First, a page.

Have you ever served? This is the question the American Academy of Nursing (Academy) has set forth as its latest initiative concerning Veterans’ healthcare. Read More.
Article on University of Alabama at Birmingham Medicine partnering with Joining Forces and adopting the Academy's Have You Ever Served in the Military? initiative. Read more
Rose Constantino, a fellow of the Academy, expressed her concerns about Veteran care in the Pittsburg Post-Gazette and urged private sector clinicians to ask, "Have you ever served in the military?"
Diana Mason, president of the American Academy of Nursing, and Linda Schwartz, past president of the National Association of State Directors of Veteran Affairs, had a letter to the editor published in the New York Times about the importance of the initiative given the revelations at the VA.
Connecticut's VA Commissioner: Asking a Simple Question can be a "Real Game Changer" to Improve Health
Leading Nursing Organization to Improve Quality of Veterans’ Healthcare
Have you ever served in the military? is a simple but very important question that nurses and other healthcare providers will now be asking their patients. Military service members may have been exposed to environments that could lead to adverse health risks—risks that healthcare providers need to know to serve veterans better.
On Labor Day, Cheryl Sullivan, the CEO of the American Academy of Nursing, announced at the National Association of State Directors of Veterans Affairs (NASDVA) conference a new awareness campaign to improve the health of veterans. The campaign, “Have you ever served in the military?,” encourages healthcare providers to ask about their patients’ military background.
“This single question, ‘Have you ever served in the military?,’” asserts Linda Schwartz, a fellow in the Academy and commissioner of the Connecticut Department of Veteran’s Affairs, “can be the key to timely and adequate assessments, diagnosis, and treatment.”
Less than 20% of all veterans receive care within the VA healthcare system. Harold Kudler, MD, associate director, VA Mid-Atlantic Health Care Network Mental Illness Research, Education and Clinical Center, noted that “56% of community providers don’t routinely ask their patients about being a current or former member of the armed forces or a family member.” While VA healthcare providers may be familiar to military-related occupational and environmental hazards, many civilian healthcare providers may not be fully aware. Through Have you ever served in the military?, the American Academy of Nursing seeks to address these major gaps in veterans’ healthcare.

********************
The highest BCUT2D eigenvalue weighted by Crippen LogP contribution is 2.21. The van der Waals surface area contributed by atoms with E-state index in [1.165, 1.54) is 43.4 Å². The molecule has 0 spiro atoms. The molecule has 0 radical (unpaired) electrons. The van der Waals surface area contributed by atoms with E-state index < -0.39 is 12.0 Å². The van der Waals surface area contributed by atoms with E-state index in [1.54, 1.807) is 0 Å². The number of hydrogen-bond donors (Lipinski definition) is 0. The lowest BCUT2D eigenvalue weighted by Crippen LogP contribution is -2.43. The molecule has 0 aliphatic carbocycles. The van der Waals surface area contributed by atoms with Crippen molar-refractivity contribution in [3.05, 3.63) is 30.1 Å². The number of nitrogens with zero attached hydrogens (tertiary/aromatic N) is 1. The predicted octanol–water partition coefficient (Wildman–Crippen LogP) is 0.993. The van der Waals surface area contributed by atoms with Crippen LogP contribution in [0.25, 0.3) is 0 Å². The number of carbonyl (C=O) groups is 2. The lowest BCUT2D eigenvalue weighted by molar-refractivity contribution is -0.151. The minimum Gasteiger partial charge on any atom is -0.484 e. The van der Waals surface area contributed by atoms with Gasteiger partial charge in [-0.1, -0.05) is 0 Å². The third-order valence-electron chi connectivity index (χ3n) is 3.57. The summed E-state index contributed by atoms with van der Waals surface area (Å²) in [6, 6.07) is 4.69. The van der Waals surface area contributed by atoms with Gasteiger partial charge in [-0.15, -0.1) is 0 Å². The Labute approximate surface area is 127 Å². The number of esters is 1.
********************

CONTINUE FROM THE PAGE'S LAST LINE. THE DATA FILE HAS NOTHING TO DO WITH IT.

NASDVA, which represents all US states and territories, endorsed Have you ever served in the military?. The NASDVA resolution states that this campaign “will ultimately raise the quality of health assessments and, most importantly, appropriate diagnosis and treatment of the military members.” (http://bit.ly/AAN-NASDVA)
Have You Ever Served in the Military? represents the Academy’s commitment to former First Lady Michelle Obama and Dr. Jill Biden’s Joining Forces campaign, which mobilized all sectors of the community to support Veterans and their families. Nurses, healthcare’s equivalent to the boots on the ground, are uniquely positioned to facilitate a fundamental change in care which ensures vital military service information is obtained and recorded in order to improve the quality of healthcare provided to our Veterans and their families.
One example of a Veteran health risk not common to civilians: Veterans returning from Iraq and Afghanistan, who worked or slept near open-air burn pits, may have been exposed to multiple toxins. These toxins can lead to an increased risk for respiratory illnesses and a variety of cancers, including leukemia.
Nurses and other healthcare providers are given a pocket card listing the most common health concerns linked to military service, as well as questions the provider should ask the Veteran or his or her family member in order to obtain a more complete military medical history. This information assists providers in identifying possible health factors or illnesses related to service, and decreases the time between diagnosis and treatment.
In 2013, the Academy, with the endorsement and assistance of the National Association of State Directors of Veterans Affairs (NASDVA), launched Have You Ever Served in the Military? in 10 states: Alabama, California, Connecticut, Florida, Illinois, New Jersey, Ohio, Texas, Virginia, and Washington. By April 2015, Have You Ever Served in the Military? was rolled out in all 50 states.
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For more information, visit www.HaveYouEverServed.com.
About the Academy
The American Academy of Nursing (www.AANnet.org) serves the public and the nursing profession by advancing health policy and practice through the generation, synthesis, and dissemination of nursing knowledge. The Academy's more than 2,000 fellows are nursing's most accomplished leaders in education, management, practice, and research. They have been recognized for their extraordinary contributions to nursing and health care. Over 75 Academy fellows have served or currently serve in the uniformed military.